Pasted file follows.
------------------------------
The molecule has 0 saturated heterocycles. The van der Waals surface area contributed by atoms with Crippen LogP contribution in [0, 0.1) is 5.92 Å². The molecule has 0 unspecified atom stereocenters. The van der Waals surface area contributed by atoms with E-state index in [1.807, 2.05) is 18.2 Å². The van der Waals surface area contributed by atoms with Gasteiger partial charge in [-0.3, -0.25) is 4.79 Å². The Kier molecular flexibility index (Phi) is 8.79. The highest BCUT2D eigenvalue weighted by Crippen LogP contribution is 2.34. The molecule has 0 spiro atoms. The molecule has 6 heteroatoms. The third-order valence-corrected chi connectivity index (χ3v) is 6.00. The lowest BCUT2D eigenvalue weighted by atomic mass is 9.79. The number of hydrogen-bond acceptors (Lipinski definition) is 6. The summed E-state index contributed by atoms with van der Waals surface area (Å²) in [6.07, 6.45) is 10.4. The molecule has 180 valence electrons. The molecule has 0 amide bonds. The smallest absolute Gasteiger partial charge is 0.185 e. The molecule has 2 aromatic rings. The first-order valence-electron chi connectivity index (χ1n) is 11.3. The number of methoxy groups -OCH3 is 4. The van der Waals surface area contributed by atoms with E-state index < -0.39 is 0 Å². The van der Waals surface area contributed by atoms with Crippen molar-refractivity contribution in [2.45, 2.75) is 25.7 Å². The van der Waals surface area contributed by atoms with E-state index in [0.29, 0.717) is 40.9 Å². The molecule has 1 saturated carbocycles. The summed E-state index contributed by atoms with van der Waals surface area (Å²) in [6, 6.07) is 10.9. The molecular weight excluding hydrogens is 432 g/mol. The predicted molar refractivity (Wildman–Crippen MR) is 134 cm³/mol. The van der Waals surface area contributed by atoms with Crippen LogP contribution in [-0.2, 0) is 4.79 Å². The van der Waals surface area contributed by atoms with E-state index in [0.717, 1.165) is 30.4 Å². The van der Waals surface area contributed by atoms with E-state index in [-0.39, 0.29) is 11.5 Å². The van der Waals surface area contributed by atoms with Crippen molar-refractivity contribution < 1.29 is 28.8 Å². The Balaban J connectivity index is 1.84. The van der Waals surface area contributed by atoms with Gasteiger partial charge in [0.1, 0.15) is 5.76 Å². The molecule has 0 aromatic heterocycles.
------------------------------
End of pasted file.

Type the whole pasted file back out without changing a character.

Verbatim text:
The molecule has 0 saturated heterocycles. The van der Waals surface area contributed by atoms with Crippen LogP contribution in [0, 0.1) is 5.92 Å². The molecule has 0 unspecified atom stereocenters. The van der Waals surface area contributed by atoms with E-state index in [1.807, 2.05) is 18.2 Å². The van der Waals surface area contributed by atoms with Gasteiger partial charge in [-0.3, -0.25) is 4.79 Å². The Kier molecular flexibility index (Phi) is 8.79. The highest BCUT2D eigenvalue weighted by Crippen LogP contribution is 2.34. The molecule has 0 spiro atoms. The molecule has 6 heteroatoms. The third-order valence-corrected chi connectivity index (χ3v) is 6.00. The lowest BCUT2D eigenvalue weighted by atomic mass is 9.79. The number of hydrogen-bond acceptors (Lipinski definition) is 6. The summed E-state index contributed by atoms with van der Waals surface area (Å²) in [6.07, 6.45) is 10.4. The molecule has 180 valence electrons. The molecule has 0 amide bonds. The smallest absolute Gasteiger partial charge is 0.185 e. The molecule has 2 aromatic rings. The first-order valence-electron chi connectivity index (χ1n) is 11.3. The number of methoxy groups -OCH3 is 4. The van der Waals surface area contributed by atoms with E-state index < -0.39 is 0 Å². The van der Waals surface area contributed by atoms with Crippen molar-refractivity contribution in [2.45, 2.75) is 25.7 Å². The van der Waals surface area contributed by atoms with E-state index in [0.29, 0.717) is 40.9 Å². The molecule has 1 saturated carbocycles. The summed E-state index contributed by atoms with van der Waals surface area (Å²) in [6, 6.07) is 10.9. The molecular weight excluding hydrogens is 432 g/mol. The predicted molar refractivity (Wildman–Crippen MR) is 134 cm³/mol. The van der Waals surface area contributed by atoms with Crippen LogP contribution in [-0.2, 0) is 4.79 Å². The van der Waals surface area contributed by atoms with E-state index in [0.717, 1.165) is 30.4 Å². The van der Waals surface area contributed by atoms with E-state index in [-0.39, 0.29) is 11.5 Å². The van der Waals surface area contributed by atoms with Crippen molar-refractivity contribution < 1.29 is 28.8 Å². The Balaban J connectivity index is 1.84. The van der Waals surface area contributed by atoms with Gasteiger partial charge in [0.1, 0.15) is 5.76 Å². The molecule has 0 aromatic heterocycles.